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Ototoxicity of Acetic Acid: A Short Review
ISSN: 2161-119X
Otolaryngology: Open Access

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  • Mini Review   
  • Otolaryngol (Sunnyvale) 2016, Vol 6(4): 252
  • DOI: 10.4172/2161-119X.1000252

Ototoxicity of Acetic Acid: A Short Review

Takafumi Yamano*
Department of Medicine, Section of Otorhinolaryngology, Fukuoka Dental College, Japan
*Corresponding Author: Takafumi Yamano, Section of Otorhinolaryngology, Department of Medicine, Fukuoka Dental College, Japan, Tel: 81-92-801-0411, Fax: 81-92-801-3678, Email: [email protected]

Received Date: Jul 04, 2016 / Accepted Date: Jul 18, 2016 / Published Date: Jul 25, 2016

Introduction

We previously published an animal study in this journal entitled “Differences in acetic acid ototoxicity in guinea pigs are dependent on maturity” [1]. Prior to that paper, we reported several other papers regarding animal studies on the ototoxicity of acetic acid. In this paper, we summarize the ototoxicity of acetic acid, as previously reported [2].

Various drugs, in the form of ear drops or topical irrigation, are used to treat chronic discharging ears. Recently, Burow’s solution has gained popularity for its excellent antibacterial and antifungal activity. A specifically interesting attribute of this solution to clinicians is its efficacy in treating MRSA, i.e., Methicillin-Resistant Staphylococcus aureus as well as various other antibiotic-resistant bacteria and fungi. 13% aluminum acetate is the main component of this solution. The original Burow’s solution 3.5 pH and, when it was applied in a guinea pig’s middle ear cavity for 30 min or longer, it induced a curtailment in the compound action potential (CAP). But, a twofold diluted Burow’s solution having higher pH of 4.4 led to no curtatilment in the CAP threshold [3].

Before our disquisition, there had been no consideration of the ototoxicity of acetic acid with various pH [2]. Compound action potentials (CAP) of the eighth nerve were calculated in guinea pigs prior to and after the application of acetic acid in the middle ear cavity. The different pH values of the acetic acid solutions were pH 3.0, 4.0 and 5.0, and their corresponding application time was 30 min, 24 h and 1 week. Acetic acid solution with a pH of 3.0 applied for 30 min led to no notable advancement of the CAP threshold at 4 kHz, but a remarkable advancement of the threshold was noted for 8 kHz and clicks. Acetic acid solution with a pH of 4.0 applied for 24 h led to notable advancement of the CAP threshold for 8 kHz, 4 kHz, and for clicks. Acetic acid of pH 5.0 applied for 24 h led to a notable advancement of the CAP threshold for 4 kHz, but not for 8 kHz or clicks, whereas acetic acid of pH 5.0 applied for a span of 1 week led to a little but notable advancement of the CAP threshold for 8 kHz as well as 4 kHz tone bursts, but no remarkable modification was observed for clicks. In brief, we explored a important poisonous action of acetic acid at pH of 5.0 or lower on eight-nerve CAP in guinea pigs. Distinctly, the stronger the acidity, the prolonged the exposure period, the higher advancement in the CAP threshold.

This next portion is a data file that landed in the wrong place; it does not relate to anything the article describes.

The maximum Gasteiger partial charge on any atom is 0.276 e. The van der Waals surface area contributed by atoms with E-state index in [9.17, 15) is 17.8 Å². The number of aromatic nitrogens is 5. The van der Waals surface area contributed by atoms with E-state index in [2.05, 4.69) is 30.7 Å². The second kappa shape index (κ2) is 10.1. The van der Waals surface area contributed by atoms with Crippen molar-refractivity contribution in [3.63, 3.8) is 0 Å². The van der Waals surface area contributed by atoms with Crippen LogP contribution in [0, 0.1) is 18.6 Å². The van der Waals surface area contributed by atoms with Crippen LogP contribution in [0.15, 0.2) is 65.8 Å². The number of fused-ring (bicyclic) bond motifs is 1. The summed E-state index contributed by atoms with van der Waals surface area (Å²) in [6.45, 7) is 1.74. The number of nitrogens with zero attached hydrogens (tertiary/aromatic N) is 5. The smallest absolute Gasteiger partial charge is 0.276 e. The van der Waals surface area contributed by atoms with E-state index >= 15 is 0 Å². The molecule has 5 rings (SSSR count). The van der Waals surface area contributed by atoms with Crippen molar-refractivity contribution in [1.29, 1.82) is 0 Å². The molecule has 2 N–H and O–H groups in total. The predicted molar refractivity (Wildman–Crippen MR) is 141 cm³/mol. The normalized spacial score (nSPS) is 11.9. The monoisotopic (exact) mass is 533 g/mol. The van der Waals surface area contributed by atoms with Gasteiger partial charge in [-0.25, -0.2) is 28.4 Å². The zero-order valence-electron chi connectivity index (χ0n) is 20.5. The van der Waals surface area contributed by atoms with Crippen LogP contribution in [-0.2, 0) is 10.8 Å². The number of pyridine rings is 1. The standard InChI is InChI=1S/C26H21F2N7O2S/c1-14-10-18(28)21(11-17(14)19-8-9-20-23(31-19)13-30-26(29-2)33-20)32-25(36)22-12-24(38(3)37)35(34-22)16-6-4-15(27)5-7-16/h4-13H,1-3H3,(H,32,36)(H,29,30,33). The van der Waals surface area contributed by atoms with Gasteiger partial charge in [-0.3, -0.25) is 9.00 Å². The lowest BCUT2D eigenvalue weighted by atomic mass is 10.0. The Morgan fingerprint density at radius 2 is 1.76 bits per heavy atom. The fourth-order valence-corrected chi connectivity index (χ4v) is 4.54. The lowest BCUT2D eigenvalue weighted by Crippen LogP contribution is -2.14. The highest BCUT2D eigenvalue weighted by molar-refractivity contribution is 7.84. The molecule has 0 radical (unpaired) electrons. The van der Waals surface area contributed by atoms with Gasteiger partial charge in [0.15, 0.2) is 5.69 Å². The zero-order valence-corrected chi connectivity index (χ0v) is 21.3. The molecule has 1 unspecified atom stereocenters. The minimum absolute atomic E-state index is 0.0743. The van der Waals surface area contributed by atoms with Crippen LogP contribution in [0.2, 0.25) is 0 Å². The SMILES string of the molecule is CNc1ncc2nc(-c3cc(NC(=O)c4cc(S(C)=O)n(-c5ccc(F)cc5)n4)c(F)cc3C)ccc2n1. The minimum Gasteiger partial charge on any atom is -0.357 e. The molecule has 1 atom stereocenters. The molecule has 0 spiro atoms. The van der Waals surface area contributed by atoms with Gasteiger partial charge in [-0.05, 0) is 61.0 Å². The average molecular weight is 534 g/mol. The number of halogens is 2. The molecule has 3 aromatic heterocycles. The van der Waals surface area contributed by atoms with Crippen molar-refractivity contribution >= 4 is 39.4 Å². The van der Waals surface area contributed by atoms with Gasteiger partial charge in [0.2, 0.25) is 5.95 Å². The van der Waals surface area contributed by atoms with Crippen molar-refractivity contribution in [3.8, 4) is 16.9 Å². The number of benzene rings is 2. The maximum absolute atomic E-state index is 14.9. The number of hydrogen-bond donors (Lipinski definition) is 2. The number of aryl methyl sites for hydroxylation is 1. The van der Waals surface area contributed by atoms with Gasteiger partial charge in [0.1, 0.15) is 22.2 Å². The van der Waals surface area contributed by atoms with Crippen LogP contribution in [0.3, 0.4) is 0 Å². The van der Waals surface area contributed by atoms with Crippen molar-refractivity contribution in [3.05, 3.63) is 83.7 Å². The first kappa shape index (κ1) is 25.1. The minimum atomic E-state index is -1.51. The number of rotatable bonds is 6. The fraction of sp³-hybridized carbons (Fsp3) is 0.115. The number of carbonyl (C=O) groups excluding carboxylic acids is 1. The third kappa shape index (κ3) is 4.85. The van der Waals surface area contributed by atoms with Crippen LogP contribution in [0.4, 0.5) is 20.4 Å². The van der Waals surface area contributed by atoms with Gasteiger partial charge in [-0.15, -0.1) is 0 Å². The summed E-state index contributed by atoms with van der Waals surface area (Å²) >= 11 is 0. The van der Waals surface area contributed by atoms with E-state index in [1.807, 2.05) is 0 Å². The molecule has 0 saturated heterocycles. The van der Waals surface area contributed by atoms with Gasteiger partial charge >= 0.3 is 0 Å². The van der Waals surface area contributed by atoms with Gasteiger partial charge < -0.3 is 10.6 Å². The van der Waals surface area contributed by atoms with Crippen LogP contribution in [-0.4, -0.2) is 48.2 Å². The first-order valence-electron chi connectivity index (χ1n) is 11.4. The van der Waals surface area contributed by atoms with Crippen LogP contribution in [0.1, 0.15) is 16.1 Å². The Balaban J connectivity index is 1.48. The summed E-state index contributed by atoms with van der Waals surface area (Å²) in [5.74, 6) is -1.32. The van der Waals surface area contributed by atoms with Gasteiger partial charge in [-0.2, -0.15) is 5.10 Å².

The poisonous action of acetic acid was also noted by Ikeda and Morizono [4] on the guinea pig cochlear when pertained in the middle ear cavity. A 2% acetic acid of pH 2.0 was applied to the round window in the guinea pig for 30 minutes. The authors found a reduction in the endolymphatic direct current potentials several minutes later. Jinn et al. identified damage to the outer hair cells with 2% acetic acid applied for 60 min [5]. The ototoxicity of Burow’s solution in guinea pigs was also reported by Suzuki et al. [6]. Guinea pig’s temporal bone was cultured for 7 days after irrigation of the middle ear cavity and destruction to the outer hair cells was delineated to initiate from the basal turn of the cochlea reaching towards the upper turns, showing that the drug dispersed from the circular aperture membrane.

Caution is needed when translating animal studies into clinical settings, since anatomical differences exist between humans and rodents. Guinea pig and chinchilla are the two most widely used laboratory animals for the studies of ototoxicity. Both the species have a circular aperture which is strongly revealed in the middle ear cavity, contrary to the circular aperture of human, which is enormously suspended in a straitened niche. More significantly, perhaps, there is a difference in the thickness of the circular aperture membrane between humans and rodents. The membrane of humans is about six times more profused and has a higher collagen density than the membrane of rodents. These anatomical differences could bestow a large hindrance to the passive diffusion of the drug from the middle ear to the inner ear, but it also shows that these rodent models could then be a more delicate sentinel models for ototoxicity. It is preferable to circumvent the merging of acidic solutions in the middle ear cavity or to let them remain in contact with the circular aperture for a long time. However, no adverse effect is expected in patients with an intact ear drum.

References

Citation: Yamano T (2016) Ototoxicity of Acetic Acid: A Short Review. Otolaryngol (Sunnyvale) 6:252. Doi: 10.4172/2161-119X.1000252

Copyright: © 2016 Yamano T. This is an open-access article distributed under the terms of the Creative Commons Attribution License, which permits unrestricted use, distribution, and reproduction in any medium, provided the original author and source are credited.

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